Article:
Does the processing of sensory and reward-prediction errors involve common neural resources? Evidence from a frontocentral negative potential modulated by movement execution errors.
Torrecillos F., Albouy P., Brochier T., Malfait N.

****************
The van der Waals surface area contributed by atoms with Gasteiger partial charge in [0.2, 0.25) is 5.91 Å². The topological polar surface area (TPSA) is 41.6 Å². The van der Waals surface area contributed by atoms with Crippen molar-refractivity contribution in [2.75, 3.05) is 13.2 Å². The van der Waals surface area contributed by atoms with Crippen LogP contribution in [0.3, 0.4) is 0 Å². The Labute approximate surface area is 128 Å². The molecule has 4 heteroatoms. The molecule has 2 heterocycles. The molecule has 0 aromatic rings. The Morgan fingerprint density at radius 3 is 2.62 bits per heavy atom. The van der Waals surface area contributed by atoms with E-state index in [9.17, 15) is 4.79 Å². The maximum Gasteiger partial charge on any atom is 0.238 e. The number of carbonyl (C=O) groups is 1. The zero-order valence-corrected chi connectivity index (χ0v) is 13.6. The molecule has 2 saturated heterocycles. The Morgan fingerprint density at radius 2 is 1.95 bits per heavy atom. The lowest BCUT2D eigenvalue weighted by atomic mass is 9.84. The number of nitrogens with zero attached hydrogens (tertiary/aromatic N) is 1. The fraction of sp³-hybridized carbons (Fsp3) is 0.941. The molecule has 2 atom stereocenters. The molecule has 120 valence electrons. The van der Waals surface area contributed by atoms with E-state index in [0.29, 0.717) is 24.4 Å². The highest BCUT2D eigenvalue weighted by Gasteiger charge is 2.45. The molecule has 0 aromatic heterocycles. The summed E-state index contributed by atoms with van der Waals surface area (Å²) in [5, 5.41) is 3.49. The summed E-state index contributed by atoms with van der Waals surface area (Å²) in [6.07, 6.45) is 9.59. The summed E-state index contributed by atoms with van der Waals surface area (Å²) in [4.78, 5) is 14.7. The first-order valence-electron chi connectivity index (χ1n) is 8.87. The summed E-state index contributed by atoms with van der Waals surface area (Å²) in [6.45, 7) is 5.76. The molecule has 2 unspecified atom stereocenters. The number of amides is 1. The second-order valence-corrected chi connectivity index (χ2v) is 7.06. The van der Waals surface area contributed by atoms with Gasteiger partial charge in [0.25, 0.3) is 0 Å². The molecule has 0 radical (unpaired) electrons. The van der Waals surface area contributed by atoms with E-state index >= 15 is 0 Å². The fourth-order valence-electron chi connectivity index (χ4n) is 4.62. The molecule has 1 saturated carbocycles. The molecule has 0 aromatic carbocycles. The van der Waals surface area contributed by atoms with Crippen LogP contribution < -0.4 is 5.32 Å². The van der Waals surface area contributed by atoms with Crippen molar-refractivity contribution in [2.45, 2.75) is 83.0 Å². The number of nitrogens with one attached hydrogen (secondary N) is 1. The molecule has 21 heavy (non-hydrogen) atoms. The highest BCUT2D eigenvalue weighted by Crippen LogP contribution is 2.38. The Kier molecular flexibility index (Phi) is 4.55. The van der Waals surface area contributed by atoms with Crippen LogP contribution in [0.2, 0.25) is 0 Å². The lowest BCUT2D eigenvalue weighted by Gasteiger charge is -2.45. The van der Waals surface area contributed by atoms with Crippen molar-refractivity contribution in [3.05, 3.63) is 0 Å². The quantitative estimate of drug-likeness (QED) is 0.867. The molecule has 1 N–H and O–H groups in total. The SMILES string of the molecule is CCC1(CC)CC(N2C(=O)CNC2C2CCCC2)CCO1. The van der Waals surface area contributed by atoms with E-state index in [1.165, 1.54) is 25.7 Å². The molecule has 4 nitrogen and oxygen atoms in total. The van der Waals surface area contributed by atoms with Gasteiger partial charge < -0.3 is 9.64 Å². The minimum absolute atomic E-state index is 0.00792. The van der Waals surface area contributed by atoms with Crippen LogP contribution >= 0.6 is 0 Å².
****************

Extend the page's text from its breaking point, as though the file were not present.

In humans, electrophysiological correlates of error processing have been extensively investigated in relation to decision-making theories. In particular, error-related ERPs have been most often studied using response selection tasks. In these tasks, involving very simple motor responses (e.g., button press), errors concern inappropriate action-selection only. However, EEG activity in relation to inaccurate movement-execution in more complex motor tasks has been much less examined. In the present study, we recorded EEG while volunteers performed reaching movements in a force-field created by a robotic device. Hand-path deviations were induced by interspersing catch trials in which the force condition was unpredictably altered. Our goal was twofold. First, we wanted to determine whether a frontocentral ERP was elicited by sensory-prediction errors, whose amplitude reflected the size of kinematic errors. Then, we explored whether common neural processes could be involved in the generation of this ERP and the feedback-related negativity (FRN), often assumed to reflect reward-prediction errors. We identified a frontocentral negativity whose amplitude was modulated by the size of the hand-path deviations induced by the unpredictable mechanical perturbations. This kinematic error-related ERP presented great similarities in terms of time course, topography, and potential source-location with the FRN recorded in the same experiment. These findings suggest that the processing of sensory-prediction errors and the processing of reward-prediction errors could involve a shared neural network.